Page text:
He then told me, pointing to the huge poster behind him, that the next promotion would be of their new anti-aging product. Was I interested, he wanted to know? It was “guaranteed” to reduce wrinkles. I told him I had actually received a coupon for that product in the mail as well but really was not interested. Given my age, it was a little late to prevent wrinkles, I said, and I really don’t mind looking my age. Besides, I went on, it wasn’t worth the approximately $75 per month it would take to keep up with the stuff once the free sample was gone. No, I said, I would pass.

He smiled kindly at me, and then my daughter spoke.

 “We shouldn’t try to defy age,” she said, “we should celebrate it.” The young man paused. I’m guessing he was surprised. You see, my daughter is a beautiful young woman who tends to catch the eye of any young man within 50 yards of her.

A statement like that coming from someone like her was not what he expected.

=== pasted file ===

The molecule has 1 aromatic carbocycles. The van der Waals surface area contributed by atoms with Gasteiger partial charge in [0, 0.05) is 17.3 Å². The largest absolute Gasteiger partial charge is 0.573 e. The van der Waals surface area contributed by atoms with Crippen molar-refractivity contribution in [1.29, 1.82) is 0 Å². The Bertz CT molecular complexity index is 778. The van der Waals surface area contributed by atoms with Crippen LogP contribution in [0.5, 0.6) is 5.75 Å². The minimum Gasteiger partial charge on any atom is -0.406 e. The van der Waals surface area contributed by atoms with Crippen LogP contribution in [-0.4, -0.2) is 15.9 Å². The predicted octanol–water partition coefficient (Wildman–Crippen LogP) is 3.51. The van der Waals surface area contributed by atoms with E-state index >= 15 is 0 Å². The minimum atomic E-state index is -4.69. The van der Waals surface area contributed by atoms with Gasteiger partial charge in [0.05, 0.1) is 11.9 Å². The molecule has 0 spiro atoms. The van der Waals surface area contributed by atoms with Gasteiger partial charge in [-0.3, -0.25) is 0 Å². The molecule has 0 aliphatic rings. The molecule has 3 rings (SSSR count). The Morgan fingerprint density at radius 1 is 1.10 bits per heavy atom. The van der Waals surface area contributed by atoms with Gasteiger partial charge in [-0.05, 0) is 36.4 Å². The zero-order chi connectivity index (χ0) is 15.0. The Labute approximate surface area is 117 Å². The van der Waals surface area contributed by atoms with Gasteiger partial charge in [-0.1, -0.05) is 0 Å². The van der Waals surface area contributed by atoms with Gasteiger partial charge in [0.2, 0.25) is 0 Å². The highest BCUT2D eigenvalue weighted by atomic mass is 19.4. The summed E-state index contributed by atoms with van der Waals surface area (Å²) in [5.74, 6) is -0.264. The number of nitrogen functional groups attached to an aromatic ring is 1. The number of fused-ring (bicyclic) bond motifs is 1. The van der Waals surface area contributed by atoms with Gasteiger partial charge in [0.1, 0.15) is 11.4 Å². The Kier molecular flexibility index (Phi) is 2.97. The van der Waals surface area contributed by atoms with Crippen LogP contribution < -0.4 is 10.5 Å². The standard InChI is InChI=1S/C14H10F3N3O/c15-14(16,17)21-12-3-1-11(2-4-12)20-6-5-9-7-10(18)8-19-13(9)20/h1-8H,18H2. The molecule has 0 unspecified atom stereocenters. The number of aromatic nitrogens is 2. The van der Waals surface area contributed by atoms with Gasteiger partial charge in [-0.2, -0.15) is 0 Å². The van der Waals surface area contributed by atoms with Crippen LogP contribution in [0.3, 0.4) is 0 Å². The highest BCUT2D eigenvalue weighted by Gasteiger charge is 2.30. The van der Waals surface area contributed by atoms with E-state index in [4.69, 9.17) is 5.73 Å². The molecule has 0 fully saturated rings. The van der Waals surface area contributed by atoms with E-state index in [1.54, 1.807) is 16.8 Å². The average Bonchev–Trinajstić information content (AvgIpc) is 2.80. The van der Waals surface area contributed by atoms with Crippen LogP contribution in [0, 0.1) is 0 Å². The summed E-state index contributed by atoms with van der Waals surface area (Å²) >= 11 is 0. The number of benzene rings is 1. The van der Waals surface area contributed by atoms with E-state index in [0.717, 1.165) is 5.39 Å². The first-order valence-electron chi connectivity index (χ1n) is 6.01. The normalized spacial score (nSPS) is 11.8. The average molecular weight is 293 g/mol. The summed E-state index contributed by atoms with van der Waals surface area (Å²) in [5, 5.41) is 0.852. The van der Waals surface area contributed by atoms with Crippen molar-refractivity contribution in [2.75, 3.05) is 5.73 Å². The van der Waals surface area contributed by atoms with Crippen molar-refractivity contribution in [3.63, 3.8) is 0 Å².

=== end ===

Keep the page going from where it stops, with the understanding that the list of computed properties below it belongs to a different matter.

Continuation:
She went on. “Age is a gift,” she said. “Not everyone receives that gift. If I am given the gift of age, I want to celebrate it not hide it. The lines around my mouth and the wrinkles by my eyes will remind me of the many times I smiled or laughed at a good joke with friends or family, or of my laughter at the antics of someone I loved, maybe a child. 

My frown lines will remind me of those times I worried about my husband getting home safely or a child’s difficulty in school, or my own struggles in grad school or with friends. The wrinkles on my forehead will remind me of the surprises in my life.”

Like the young man, I was captivated.

As she continued I heard wisdom. Wisdom that many of us don’t figure out until much later in life. Wisdom that marketers ignore and try to override in their youth-driven advertising.


The young man nodded and voiced his agreement. My guess is that in his fairly short life, he had never heard someone suggest that the processes of aging are good. Frankly, I have not heard that message much either. But my daughter is right. Age is a gift. Let’s start celebrating!

Wednesday, January 6, 2016

Christmas Memories

Today is Epiphany. Advent is officially over and the church moves into the season of Epiphany (or ordinary time depending on who you ask).